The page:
Appointment Icon

UnityPoint Clinic - Express (North Crossing)

2134 Logan Ave.
Suite A
Waterloo, Iowa 50703

Closed Patients
Waiting Now

UnityPoint Clinic - Express (Prairie Parkway)

5100 Prairie Parkway
Suite 101
Cedar Falls, Iowa 50613

Closed Patients
Waiting Now

UnityPoint Clinic - Express (San Marnan)

1655 E San Marnan Dr.
Suite H
Waterloo, Iowa 50702

Closed Patients
Waiting Now

UnityPoint Clinic - Express (Waverly)

101 Cedar River Pkwy
Suite 101
Waverly, Iowa 50677

Closed Patients
Waiting Now

Why Viruses Mutate, Explained by an Infectious Disease Expert

by -

COVID-19 virus with purple COVID-19 variant

You’ve probably heard a lot about COVID-19 variants. Infectious Disease Expert Dr. Rossana Rosa, UnityPoint Health, identifies three things you should know about virus changes, especially during the COVID-19 pandemic.

How Do Viruses Evolve So Quickly?

Viruses aren’t living things. They need a host to survive – like the cells in your body. Once a virus enters your body, it reproduces and spreads. The more a virus circulates in a population of people, the more it can change. All viruses change but not always at the same rate. 

“The rate of change varies from virus to virus. Some change very fast, such as the influenza virus. That is why we get a new flu vaccine every year. SARS-CoV-2, the virus that causes COVID-19, has taught us a lot. Current research suggests it changes at a slower rate than influenza. Time is still needed to determine if that means we’ll need more than just an initial dose of the vaccine for COVID-19,” Dr. Rosa says.

Because viruses are always changing, it's very important to stay up-to-date on all vaccines.

What's the Difference Between Mutations, Variants and Strains?

  • Mutation. When a virus replicates, and the end copy has differences (in DNA or RNA), those differences are mutations.
  • Variant. When you accumulate enough mutations, you get a variant.
  • Strain. When you can prove a variant truly has new biologic capabilities then you can call it a strain.

“With COVID-19, the changes to the virus are currently called variants. More research is needed to determine if any of the variants can be called a strain. Variants are often referred to by the physical location of where they were identified. It doesn’t mean that’s always where the variant developed. Right now, there are four main COVID-19 variants on the radar – the UK (B.1.1.7), Californian (CAL.20C), South African (B.1.351) and Brazilian (P.1) variants,” Dr. Rosa says.

Why is it Important to Focus on the Impact of the Virus’ Change?

“What matters is the impact the changes have on the virus itself. So, some viruses might have a few differences – a few mutations – but there are no noticeable changes to the virus. Sometimes viruses can have mutations that give the virus an advantage, whether that’s a better attachment to cells or the ability to replicate faster. Mutations can also result in disadvantages for the virus, lowering the ability to attach to cells or taking longer to reproduce,” Dr. Rosa says.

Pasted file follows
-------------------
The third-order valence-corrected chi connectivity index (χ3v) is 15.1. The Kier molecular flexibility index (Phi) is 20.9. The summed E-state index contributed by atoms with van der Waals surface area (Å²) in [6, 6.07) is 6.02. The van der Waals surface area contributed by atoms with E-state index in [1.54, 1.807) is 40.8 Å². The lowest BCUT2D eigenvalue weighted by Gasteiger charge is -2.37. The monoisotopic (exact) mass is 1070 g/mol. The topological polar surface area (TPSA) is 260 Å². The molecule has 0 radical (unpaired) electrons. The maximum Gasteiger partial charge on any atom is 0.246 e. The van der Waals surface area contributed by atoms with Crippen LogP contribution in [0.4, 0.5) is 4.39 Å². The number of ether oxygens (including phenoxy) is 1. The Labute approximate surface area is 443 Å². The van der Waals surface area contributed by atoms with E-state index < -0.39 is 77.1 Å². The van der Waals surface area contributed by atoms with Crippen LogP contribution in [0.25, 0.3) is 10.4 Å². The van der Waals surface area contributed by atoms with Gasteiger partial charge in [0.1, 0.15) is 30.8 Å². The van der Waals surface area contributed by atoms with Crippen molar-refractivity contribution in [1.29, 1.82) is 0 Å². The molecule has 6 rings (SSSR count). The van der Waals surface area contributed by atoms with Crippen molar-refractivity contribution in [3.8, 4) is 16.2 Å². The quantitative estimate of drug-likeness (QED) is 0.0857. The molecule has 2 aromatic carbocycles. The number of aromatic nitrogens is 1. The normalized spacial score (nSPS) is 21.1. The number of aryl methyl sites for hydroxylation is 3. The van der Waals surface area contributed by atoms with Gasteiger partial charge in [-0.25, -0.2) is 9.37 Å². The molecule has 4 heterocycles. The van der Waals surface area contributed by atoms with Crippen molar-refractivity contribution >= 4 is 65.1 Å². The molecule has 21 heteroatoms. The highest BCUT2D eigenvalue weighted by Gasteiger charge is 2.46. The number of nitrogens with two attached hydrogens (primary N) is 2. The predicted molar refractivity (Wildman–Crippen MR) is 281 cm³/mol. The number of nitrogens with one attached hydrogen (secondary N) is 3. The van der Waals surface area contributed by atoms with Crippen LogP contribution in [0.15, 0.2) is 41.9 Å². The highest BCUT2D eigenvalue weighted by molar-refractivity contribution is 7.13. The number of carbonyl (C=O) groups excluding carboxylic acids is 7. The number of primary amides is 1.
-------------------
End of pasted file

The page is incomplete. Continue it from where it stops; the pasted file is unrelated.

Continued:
The important things for scientists to identify about changing viruses, like the virus that causes COVID-19, is how the change impacts people, if the vaccines still work and if tests can still identify the active virus.

“For COVID-19, researchers are interested in the UK, Brazil and California variants, because they seem to be associated with either higher transmissibility or potentially higher death rates. Scientist are keeping a close eye on the South African variant because the vaccines seem to be less effective against it. At this point, current PCR testing and rapid testing can detect all COVID-19 variants,” Dr. Rosa says.

What Causes Viruses to Mutate?

Virus changes are associated to three things. First, sometimes a change in a virus is a pure error.

“I heard this really good analogy about virus changes,” Dr. Rosa says. “It's like copying a manuscript and, at some point, you're going to have a typo.”

Another reason a virus might change is because of pressure from select cells in the body.

“This hypothesis emerged regarding some of the COVID-19 variants. It states if a virus infects a person who doesn’t have a very strong immune system, for example, someone with cancer, then the body is not able to clear the virus very well. Then the virus can say, ‘Hey, how are you going to attack me and make changes based on that?’,” Dr. Rosa says.

The creation of a vaccine for any new virus could also cause additional mutations.

“Any virus is going to try to keep changing so it can continue to spread. For COVID-19, that means we’ll likely see more new variants as more people are vaccinated. That’s natural and expected. Don’t be too worried about it, the vaccine should help keep us safe. But, that’s why it’s so important for experts to work together around the world to track the COVID-19 variants. It’s also important for you to continue doing your part by getting vaccinated as soon as you become eligible to get the COVID-19 vaccine,” Dr. Rosa says.

Finally, no matter what the mutation for COVID-19, you can still help prevent the spread of the disease by wearing a mask, social distancing and avoiding crowds. These efforts will also protect you from other viruses in circulation, too.